SpaceX has launched the first test internet satellite after blowing up Facebook’s

A whopping 4 billion people around the world are still offline. That means they have never sent an email, tweeted, Whatsapped or accessed Facebook. But Elon Musk, the man behind Tesla and SpaceX isn’t really concerned about bringing everyone online. That’s just a means to an end. He wants to Colonize Mars and to do that, I needs money — a lot of it — and it’s coming from his internet services.

Dubbed Starlink, Musk’s SpaceX wants to deploy a a satellite constellation of low-cost, high-performance  satellites that will beam internet to every corner of the planet. In 2017, SpaceX had submitted regulatory filings to launch a total of nearly 12,000 satellites to orbit by the mid-2020.

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Yesterday, SpaceX successfully launched a Falcon 9 rocket carrying Spain’s larger Earth-imaging satellite, Paz along with two small satellites Microsat-2a and Microsat-2b or Tintin A & B which are meant to test internet delivery from Space to Earth.

Apparently the Sats will attempt to beam “Hello world” back to earth in 22 hours from launch and incase you catch the WiFi  hotspot, the password is “martians” Musk tweeted.

Meanwhile Facebook which harbours similar ambitions as SpaceX was disappointed last year when it’s first $200 million internet satellite blew up at launch under SpaceX. Facebook’s internet satellite was due to beam connectivity across 14 countries African countries. The Duo have not announced plans of any launches since.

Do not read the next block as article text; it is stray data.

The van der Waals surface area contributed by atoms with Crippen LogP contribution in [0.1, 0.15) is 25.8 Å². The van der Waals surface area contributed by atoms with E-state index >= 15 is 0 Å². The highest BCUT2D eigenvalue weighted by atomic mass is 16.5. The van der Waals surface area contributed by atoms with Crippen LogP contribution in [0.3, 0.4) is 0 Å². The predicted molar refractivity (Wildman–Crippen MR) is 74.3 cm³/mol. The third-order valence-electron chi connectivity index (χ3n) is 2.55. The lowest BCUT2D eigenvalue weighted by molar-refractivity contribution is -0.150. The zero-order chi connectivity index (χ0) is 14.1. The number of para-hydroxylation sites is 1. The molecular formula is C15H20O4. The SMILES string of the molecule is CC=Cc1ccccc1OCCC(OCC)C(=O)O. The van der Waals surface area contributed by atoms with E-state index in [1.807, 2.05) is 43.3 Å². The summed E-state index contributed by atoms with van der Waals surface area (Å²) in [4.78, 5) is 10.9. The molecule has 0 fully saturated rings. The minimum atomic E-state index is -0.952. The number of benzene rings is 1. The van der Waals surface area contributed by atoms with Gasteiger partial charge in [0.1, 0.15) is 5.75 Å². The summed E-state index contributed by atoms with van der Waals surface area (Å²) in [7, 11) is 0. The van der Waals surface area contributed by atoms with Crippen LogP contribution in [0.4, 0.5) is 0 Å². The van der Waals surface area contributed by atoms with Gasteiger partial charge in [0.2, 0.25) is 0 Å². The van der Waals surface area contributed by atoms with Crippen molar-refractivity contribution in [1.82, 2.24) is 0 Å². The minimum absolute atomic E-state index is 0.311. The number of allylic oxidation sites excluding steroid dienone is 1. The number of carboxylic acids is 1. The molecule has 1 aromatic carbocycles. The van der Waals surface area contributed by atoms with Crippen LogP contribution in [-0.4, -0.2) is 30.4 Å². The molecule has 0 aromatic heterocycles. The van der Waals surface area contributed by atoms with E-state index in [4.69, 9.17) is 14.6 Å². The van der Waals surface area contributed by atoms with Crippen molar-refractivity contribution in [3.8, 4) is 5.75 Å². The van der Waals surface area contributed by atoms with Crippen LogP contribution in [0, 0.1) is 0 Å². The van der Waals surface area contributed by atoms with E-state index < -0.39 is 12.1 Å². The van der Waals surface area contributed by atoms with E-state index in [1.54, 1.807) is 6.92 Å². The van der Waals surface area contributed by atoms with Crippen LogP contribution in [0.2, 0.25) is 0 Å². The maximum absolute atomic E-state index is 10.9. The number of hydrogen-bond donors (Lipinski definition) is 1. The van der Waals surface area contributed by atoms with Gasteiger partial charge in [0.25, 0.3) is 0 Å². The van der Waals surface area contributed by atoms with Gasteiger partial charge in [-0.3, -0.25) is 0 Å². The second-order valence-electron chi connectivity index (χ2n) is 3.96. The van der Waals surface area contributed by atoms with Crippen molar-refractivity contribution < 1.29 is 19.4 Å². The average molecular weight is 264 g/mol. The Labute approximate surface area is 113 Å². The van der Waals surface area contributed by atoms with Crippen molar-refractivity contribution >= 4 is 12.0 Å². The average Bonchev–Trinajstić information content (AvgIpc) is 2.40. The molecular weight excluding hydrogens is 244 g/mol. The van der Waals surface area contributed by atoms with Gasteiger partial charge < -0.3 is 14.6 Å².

Related post: Google’s Project Loon to bring the Internet within reach of 100 million Indonesians starting in 2016

Facebook in 2016 made a successful test flight of a solar-powered aircraft called Aquila — a product coming out of Facebook Connectivity Lab — which it hopes to use to beam internet to underserved parts of the world. The social giant has not made any announcements since. Google has also made promises of using low-earth orbiting satellites in a project dubbed “Loon” to bring internet to the world. Another firm called One Web is working to launch over 4,000 low-earth orbit satellites in Space to beam internet back to earth. There are reports of over 12 other companies on an arms race to do the same.



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